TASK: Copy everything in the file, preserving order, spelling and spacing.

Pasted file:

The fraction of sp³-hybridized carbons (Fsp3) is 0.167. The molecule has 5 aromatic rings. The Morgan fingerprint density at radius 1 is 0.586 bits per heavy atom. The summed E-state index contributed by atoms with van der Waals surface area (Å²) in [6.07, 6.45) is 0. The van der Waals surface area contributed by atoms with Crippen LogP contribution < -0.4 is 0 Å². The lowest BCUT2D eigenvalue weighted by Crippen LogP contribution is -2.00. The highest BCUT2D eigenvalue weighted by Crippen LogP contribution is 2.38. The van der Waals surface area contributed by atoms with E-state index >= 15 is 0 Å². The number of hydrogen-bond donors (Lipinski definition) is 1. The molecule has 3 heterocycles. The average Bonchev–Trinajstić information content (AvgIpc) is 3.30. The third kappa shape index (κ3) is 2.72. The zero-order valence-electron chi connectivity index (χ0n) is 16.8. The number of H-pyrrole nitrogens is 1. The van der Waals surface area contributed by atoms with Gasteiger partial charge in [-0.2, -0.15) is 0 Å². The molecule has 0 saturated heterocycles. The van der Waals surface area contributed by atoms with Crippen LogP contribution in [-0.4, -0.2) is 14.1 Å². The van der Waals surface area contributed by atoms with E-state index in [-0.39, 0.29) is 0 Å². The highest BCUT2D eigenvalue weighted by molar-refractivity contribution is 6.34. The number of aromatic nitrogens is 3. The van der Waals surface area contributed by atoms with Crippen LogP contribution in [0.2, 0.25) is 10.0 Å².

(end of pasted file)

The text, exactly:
The fraction of sp³-hybridized carbons (Fsp3) is 0.167. The molecule has 5 aromatic rings. The Morgan fingerprint density at radius 1 is 0.586 bits per heavy atom. The summed E-state index contributed by atoms with van der Waals surface area (Å²) in [6.07, 6.45) is 0. The van der Waals surface area contributed by atoms with Crippen LogP contribution < -0.4 is 0 Å². The lowest BCUT2D eigenvalue weighted by Crippen LogP contribution is -2.00. The highest BCUT2D eigenvalue weighted by Crippen LogP contribution is 2.38. The van der Waals surface area contributed by atoms with E-state index >= 15 is 0 Å². The number of hydrogen-bond donors (Lipinski definition) is 1. The molecule has 3 heterocycles. The average Bonchev–Trinajstić information content (AvgIpc) is 3.30. The third kappa shape index (κ3) is 2.72. The zero-order valence-electron chi connectivity index (χ0n) is 16.8. The number of H-pyrrole nitrogens is 1. The van der Waals surface area contributed by atoms with Gasteiger partial charge in [-0.2, -0.15) is 0 Å². The molecule has 0 saturated heterocycles. The van der Waals surface area contributed by atoms with Crippen LogP contribution in [-0.4, -0.2) is 14.1 Å². The van der Waals surface area contributed by atoms with E-state index in [-0.39, 0.29) is 0 Å². The highest BCUT2D eigenvalue weighted by molar-refractivity contribution is 6.34. The number of aromatic nitrogens is 3. The van der Waals surface area contributed by atoms with Crippen LogP contribution in [0.2, 0.25) is 10.0 Å².